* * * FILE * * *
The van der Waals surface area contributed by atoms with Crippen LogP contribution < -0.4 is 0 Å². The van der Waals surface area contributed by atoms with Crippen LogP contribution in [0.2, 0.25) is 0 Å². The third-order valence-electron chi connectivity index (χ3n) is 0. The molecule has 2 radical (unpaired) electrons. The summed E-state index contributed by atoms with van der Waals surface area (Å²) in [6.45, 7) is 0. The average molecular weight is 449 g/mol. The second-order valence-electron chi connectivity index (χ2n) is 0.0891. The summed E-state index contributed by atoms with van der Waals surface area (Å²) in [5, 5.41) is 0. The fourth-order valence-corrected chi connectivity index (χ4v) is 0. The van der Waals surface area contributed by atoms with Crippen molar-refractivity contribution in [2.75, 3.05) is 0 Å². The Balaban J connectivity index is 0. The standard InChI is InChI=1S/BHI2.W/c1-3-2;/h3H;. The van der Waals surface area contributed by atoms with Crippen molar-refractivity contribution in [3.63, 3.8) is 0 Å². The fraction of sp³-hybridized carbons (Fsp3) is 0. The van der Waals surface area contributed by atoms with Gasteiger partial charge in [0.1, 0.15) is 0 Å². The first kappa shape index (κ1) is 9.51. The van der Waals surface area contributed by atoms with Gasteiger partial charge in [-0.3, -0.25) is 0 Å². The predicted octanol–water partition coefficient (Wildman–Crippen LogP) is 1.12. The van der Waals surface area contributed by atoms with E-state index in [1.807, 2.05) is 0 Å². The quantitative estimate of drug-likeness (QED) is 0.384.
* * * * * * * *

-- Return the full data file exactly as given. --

The van der Waals surface area contributed by atoms with Crippen LogP contribution < -0.4 is 0 Å². The van der Waals surface area contributed by atoms with Crippen LogP contribution in [0.2, 0.25) is 0 Å². The third-order valence-electron chi connectivity index (χ3n) is 0. The molecule has 2 radical (unpaired) electrons. The summed E-state index contributed by atoms with van der Waals surface area (Å²) in [6.45, 7) is 0. The average molecular weight is 449 g/mol. The second-order valence-electron chi connectivity index (χ2n) is 0.0891. The summed E-state index contributed by atoms with van der Waals surface area (Å²) in [5, 5.41) is 0. The fourth-order valence-corrected chi connectivity index (χ4v) is 0. The van der Waals surface area contributed by atoms with Crippen molar-refractivity contribution in [2.75, 3.05) is 0 Å². The Balaban J connectivity index is 0. The standard InChI is InChI=1S/BHI2.W/c1-3-2;/h3H;. The van der Waals surface area contributed by atoms with Crippen molar-refractivity contribution in [3.63, 3.8) is 0 Å². The fraction of sp³-hybridized carbons (Fsp3) is 0. The van der Waals surface area contributed by atoms with Gasteiger partial charge in [0.1, 0.15) is 0 Å². The first kappa shape index (κ1) is 9.51. The van der Waals surface area contributed by atoms with Gasteiger partial charge in [-0.3, -0.25) is 0 Å². The predicted octanol–water partition coefficient (Wildman–Crippen LogP) is 1.12. The van der Waals surface area contributed by atoms with E-state index in [1.807, 2.05) is 0 Å². The quantitative estimate of drug-likeness (QED) is 0.384.